[PATCH 4/6] ARM: reset: add reset functionality for jumping to a physical address

Dave Martin dave.martin at linaro.org
Tue Jun 7 11:36:54 EDT 2011

On Tue, Jun 07, 2011 at 02:54:53PM +0100, Frank Hofmann wrote:
> On Tue, 7 Jun 2011, Will Deacon wrote:
> >Hi Frank,
> >
> >Thanks for looking at this.
> Thanks for posting it ;-)
> [ ... ]
> >>>>+	/* Switch to the identity mapping. */
> >>>>+	((typeof(cpu_reset) *)virt_to_phys((void *)cpu_reset))(reset_code_phys);
> >>>
> >>>void (*reset_func)(unsigned long) = virt_to_phys(cpu_reset)
> >>
> >>Sorry, pressed wrong key ... posted too early.
> >
> >No problem.
> >
> >>I meant to say this line is magic, why not decouple the declaration bit
> >>from the invocation so that at least the function call looks "normal" ?
> >
> >You mean you don't like the LISP-ish look of it?! I take your point, I'll rework
> >that.
> 	typeof(cpu_reset)(*phys_reset) =
> 		(typeof(cpu_reset) *)virt_to_phys(cpu_reset);

This is a declaration, but the extra parentheses confuse me.

How about:

	typeof(cpu_reset) *phys_reset =
		(typeof(cpu_reset) *)virt_to_phys(cpu_reset);

or even:

	typedef typeof(cpu_reset) *phys_reset_t;
	phys_reset_t phys_reset = (phys_reset_t)virt_to_phys(cpu_reset);
> 	reset_func(reset_code_phys);

Do you mean reset_func(phys_reset) ?

> Works for me. Was experimenting with this when I pressed the wrong key.
> >
> >>Regarding the use of local_irq/fiq_disable - is it safe to call these
> >>multiple times, i.e. is it safe to invoke the reset function from a
> >>context where IRQ/FIQ are already off ?
> >
> >Yes, they just mask at the CPSR level.
> Good, thx for the confirmation.
> >
> >>
> >>Another question regarding the MMU tables.
> >>
> >>prepare_for_reboot / setup_mm_for_reboot assume that current->mm is
> >>available _and_ lowmem / user area there can be blotted over.
> >>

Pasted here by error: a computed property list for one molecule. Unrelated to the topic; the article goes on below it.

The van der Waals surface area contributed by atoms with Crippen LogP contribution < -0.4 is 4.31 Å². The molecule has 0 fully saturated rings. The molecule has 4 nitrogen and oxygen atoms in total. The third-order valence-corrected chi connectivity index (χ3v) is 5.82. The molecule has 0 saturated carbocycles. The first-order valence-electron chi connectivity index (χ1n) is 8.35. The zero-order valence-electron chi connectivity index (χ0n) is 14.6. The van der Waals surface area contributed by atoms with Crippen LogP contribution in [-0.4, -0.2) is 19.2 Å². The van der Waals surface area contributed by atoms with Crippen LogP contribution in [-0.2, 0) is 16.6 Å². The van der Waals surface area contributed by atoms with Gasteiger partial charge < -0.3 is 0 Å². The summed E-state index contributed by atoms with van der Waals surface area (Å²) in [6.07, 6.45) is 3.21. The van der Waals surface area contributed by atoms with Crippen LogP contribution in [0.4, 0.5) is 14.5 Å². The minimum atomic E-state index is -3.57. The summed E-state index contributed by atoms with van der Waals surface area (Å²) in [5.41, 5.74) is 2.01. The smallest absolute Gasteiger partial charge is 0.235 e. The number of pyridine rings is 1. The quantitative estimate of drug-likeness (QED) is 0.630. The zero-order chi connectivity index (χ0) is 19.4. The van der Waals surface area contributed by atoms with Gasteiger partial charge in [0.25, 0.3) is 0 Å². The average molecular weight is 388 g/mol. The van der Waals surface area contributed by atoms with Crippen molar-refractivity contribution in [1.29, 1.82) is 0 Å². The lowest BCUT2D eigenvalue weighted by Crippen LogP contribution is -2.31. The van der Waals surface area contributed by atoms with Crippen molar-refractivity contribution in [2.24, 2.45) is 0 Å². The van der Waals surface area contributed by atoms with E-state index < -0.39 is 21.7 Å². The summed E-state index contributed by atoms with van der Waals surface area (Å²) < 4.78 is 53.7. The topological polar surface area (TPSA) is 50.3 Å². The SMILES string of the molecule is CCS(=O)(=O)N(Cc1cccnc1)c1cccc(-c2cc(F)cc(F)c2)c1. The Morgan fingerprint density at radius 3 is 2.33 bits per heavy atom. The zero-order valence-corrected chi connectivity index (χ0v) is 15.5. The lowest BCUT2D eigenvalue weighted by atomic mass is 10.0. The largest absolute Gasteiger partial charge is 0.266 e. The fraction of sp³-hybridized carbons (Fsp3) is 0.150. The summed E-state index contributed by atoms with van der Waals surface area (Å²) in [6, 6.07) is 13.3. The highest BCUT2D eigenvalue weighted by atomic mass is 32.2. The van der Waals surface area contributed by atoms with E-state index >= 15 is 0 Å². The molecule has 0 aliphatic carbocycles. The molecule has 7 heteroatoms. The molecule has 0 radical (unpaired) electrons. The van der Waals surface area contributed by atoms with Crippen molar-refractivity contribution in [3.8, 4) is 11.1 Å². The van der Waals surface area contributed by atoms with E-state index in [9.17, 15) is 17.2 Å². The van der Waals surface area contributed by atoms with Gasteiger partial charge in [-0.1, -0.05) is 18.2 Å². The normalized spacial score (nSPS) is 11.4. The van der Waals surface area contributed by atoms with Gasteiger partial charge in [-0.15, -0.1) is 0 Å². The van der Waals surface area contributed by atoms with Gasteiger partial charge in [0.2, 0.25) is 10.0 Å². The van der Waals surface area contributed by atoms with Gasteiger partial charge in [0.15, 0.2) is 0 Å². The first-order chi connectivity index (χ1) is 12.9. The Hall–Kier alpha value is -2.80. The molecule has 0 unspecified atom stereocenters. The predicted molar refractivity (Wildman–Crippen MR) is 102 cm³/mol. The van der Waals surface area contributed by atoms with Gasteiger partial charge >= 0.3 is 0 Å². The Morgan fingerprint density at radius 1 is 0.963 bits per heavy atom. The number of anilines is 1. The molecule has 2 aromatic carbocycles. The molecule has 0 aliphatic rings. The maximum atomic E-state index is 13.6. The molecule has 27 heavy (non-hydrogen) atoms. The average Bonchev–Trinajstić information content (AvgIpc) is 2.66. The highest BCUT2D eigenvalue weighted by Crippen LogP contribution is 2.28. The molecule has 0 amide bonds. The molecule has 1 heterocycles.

> >>Wrt. to hibernation, that's a stretch unless some way is found to fully
> >>"fake a context". With that I mean to create a threadinfo and pagedir
> >>that's guaranteed to sit outside the target kernel heap.
> >
> >Ouch, ok.
> >
> >>Currently, the hibernation code switches to swapper_pg_dir and puts the
> >>1:1 mappings in there; I'm starting to think that is safe if for no other
> >>reason than swapper_pg_dir having _nothing_ in the user area ?
> >
> >That sounds ok providing that, when you come out of hibernate, the 1:1 mapping
> >doesn't persist in swapper_pg_dir.
> I can delete those mappings - as they're created by
> identity_mapping_add() they can be ditched with
> identity_mapping_del() - which might be sufficient, provided, and
> there's the critical bit why I ask, that swapper_pg_dir _normally_
> has nothing in the range anyway.
> Thing is, just because something appears to work doesn't mean it has
> no unexpected/undesired side effects ... and I'm no ARM VM guru.
> >
> >However, stepping back a bit here, there is a bigger problem to tackle. If the
> >physical address of cpu_reset is bigger than TASK_SIZE, then we fail to map it
> >using the current identity mapping code [that piggy backs on the current task].
> >If PHYS_OFFSET > TASK_SIZE, this will *always* be the case and is probably quite
> >common for a 2:2 split.
> >
> >I can think of two ways to get around this:
> >
> >(1) Use /another/ set of page tables for mapping the cpu_reset code only [and
> >   nothing else]. This is tricky since it will need to be set extremely late-on
> >   where we don't care about mapping in the rest of the kernel, data, stack etc.
> >
> >(2) Make the assumption that the physical address of cpu_reset will not conflict
> >   with a virtual address that points at the kernel text via the linear mapping.
> >   This is probably a reasonable thing to assume, given that the kernel lives
> >   near the start of memory on most platforms. We could then take out the ID map
> >   but leaving the kernel text alone. We'd probably have to change to a new stack,
> >   which we could place immediately after the kernel text.
> >
> >What do you reckon?
> cpu_reset itself is relocatable, isn't it ? Maybe one could do the
> same thing with/for it as for the reset code itself. I.e. relocate
> to a "suitable" page if the 1:1 mapping for all of lowmem isn't
> possible. The catch with that is of course somehow, such a "1:1
> candidate page" must be found.

If cpu_reset is guaranteed to be position-independent and self-contained, we could
just copy it (with fncpy() for example).  We would still need to know the length
of that function somehow though.  Maybe just assuming that it's not longer than
a page would be safe enough.

In this case we would just need to find an identity-mappable target location to
copy the code to; we can find such a location in the same way as that used to
find space for the alternate stack, i.e., somewhere after the end of the kernel


More information about the linux-arm-kernel mailing list